Dr. Gladys West, A Hidden Figure Important to Early GPS Development, Awarded the Prince Philip Medal for Engineering - Inside GNSS - Global Navigation Satellite Systems Engineering, Policy, and Design

Dr. Gladys West, A Hidden Figure Important to Early GPS Development, Awarded the Prince Philip Medal for Engineering

The UK’s Royal Academy of Engineering presented its highest individual award to Dr Gladys West, whose mathematical modelling paved the way for the engineering innovation of GPS. Dr West is the first woman to win the Prince Philip Medal. As a pioneer in the use of complex mathematics and efficient programming to process early satellite data to generate accurate, repeatable and global models of the Earth’s geoid, her work underpinned the mapping functions of GPS and the study of global mean sea level.

Accepting the award, Dr West said:

“It is hard for me to believe that I was a little black girl on the farm who had a dream to get off the farm, get educated, and make enough money to take care of myself. And now, I have realized my dreams and reached a height beyond what I anticipated. I encourage young women to believe in yourself, find your passion, work hard and apply yourself, stay committed, find a mentor, participate in activities that relate to your passion, never give up, always keep setting new goals and continue to strive to reach them, and most of all – follow your dreams.”

Now aged 90, Dr West was born in Dinwiddie County, Virginia, and started her career as a maths and science teacher after graduating from Virginia State University in 1952. Four years later she was hired to work at the Naval Proving Ground in Dahlgren, Virginia, (now called the Naval Surface Warfare Center), where she was the second black woman ever hired and one of only four black employees. West was a programmer in the Naval Surface Warfare Center Dahlgren Division for large-scale computers and a project manager for data-processing systems used in the analysis of satellite data.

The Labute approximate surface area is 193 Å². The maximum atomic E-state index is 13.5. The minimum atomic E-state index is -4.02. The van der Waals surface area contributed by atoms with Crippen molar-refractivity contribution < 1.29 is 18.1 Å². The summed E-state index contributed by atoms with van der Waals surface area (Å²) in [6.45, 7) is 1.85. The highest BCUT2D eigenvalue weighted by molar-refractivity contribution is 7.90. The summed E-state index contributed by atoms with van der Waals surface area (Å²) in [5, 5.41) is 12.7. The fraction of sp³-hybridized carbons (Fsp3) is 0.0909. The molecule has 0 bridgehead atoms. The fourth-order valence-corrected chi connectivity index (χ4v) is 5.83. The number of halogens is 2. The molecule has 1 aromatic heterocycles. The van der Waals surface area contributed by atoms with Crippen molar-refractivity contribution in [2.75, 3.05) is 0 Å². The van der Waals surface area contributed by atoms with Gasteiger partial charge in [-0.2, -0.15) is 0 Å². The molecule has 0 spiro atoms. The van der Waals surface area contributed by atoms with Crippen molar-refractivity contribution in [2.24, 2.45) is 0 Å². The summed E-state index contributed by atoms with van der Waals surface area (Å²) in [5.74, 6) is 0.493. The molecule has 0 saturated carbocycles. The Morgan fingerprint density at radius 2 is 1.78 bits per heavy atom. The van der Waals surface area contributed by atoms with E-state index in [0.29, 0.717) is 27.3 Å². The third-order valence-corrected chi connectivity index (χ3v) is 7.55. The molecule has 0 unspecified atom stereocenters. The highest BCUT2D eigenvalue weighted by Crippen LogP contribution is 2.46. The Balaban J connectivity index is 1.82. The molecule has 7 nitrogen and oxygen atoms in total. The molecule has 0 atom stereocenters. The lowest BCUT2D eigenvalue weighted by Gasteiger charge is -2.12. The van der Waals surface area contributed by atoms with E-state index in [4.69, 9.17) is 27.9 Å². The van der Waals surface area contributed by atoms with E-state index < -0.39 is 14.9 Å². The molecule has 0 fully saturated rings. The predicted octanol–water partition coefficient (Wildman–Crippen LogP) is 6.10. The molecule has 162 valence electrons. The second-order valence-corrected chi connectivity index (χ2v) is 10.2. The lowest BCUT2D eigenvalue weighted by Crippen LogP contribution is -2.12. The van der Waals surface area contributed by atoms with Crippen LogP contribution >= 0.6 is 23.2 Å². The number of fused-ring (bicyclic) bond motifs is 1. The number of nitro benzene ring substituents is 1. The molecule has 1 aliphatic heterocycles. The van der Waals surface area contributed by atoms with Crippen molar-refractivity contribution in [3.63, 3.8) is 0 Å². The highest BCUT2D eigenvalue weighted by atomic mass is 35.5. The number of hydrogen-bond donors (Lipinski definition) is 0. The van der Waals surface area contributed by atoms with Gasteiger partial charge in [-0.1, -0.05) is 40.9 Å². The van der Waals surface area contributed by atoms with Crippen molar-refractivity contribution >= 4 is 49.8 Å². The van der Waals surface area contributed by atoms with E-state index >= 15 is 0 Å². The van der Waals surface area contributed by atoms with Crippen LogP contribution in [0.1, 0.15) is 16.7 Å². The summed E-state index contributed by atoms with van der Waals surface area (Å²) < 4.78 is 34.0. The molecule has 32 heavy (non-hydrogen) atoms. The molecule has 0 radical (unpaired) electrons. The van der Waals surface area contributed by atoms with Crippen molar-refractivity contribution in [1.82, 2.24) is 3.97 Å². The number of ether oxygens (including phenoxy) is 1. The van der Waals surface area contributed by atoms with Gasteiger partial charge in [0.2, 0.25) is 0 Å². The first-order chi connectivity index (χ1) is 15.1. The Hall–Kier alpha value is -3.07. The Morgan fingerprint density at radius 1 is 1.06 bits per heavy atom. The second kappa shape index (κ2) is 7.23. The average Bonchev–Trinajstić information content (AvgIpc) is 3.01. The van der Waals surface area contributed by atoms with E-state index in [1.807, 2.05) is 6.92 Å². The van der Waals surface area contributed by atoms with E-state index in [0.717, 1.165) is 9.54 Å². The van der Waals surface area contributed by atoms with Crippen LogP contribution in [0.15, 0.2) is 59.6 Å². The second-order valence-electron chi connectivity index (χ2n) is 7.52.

In the 1960s, Dr West analyzed data from satellites, putting together altimeter models of the Earth’s shape. She became project manager for the Seasat radar altimetry project, one of the first satellites that could remotely sense oceans. Dr West introduced innovations, cutting her team’s processing time in half, and was recommended for a commendation in 1979.

From the mid-1970s through to the 1980s, Dr West designed, developed, tested and then used computer programs to deliver increasingly precise calculations to model the shape of the Earth – an ellipsoid with irregularities, known as the geoid. Generating an extremely accurate model required her to employ complex algorithms to account for variations in gravitational, tidal, and other forces that distort Earth’s shape. Her data ultimately became an important enabler for the Global Positioning System (GPS).

In 1986, Dr West published Data Processing System Specifications for the Geosat Satellite Radar Altimeter, a 51-page technical report from The Naval Surface Weapons Center. The guide was published to explain how to increase the accuracy of the estimation of geoid heights and vertical deflection, important components of satellite geodesy. This was achieved by processing the data created from the radio altimeter on the Geosat satellite, which went into orbit on March 12, 1984.

Dr West worked at Dahlgren for 42 years, retiring in 1998. After retiring, she completed a PhD in Public Administration.

Dr-Gladys-West-(far-right)-and-colleagues-working-on-satellite-geodesy-at-Dahlgren-in-the-1980s-US-Navy
Dr Gladys West (far right) and colleagues working on satellite geodesy at Dahlgren in the 1980s US Navy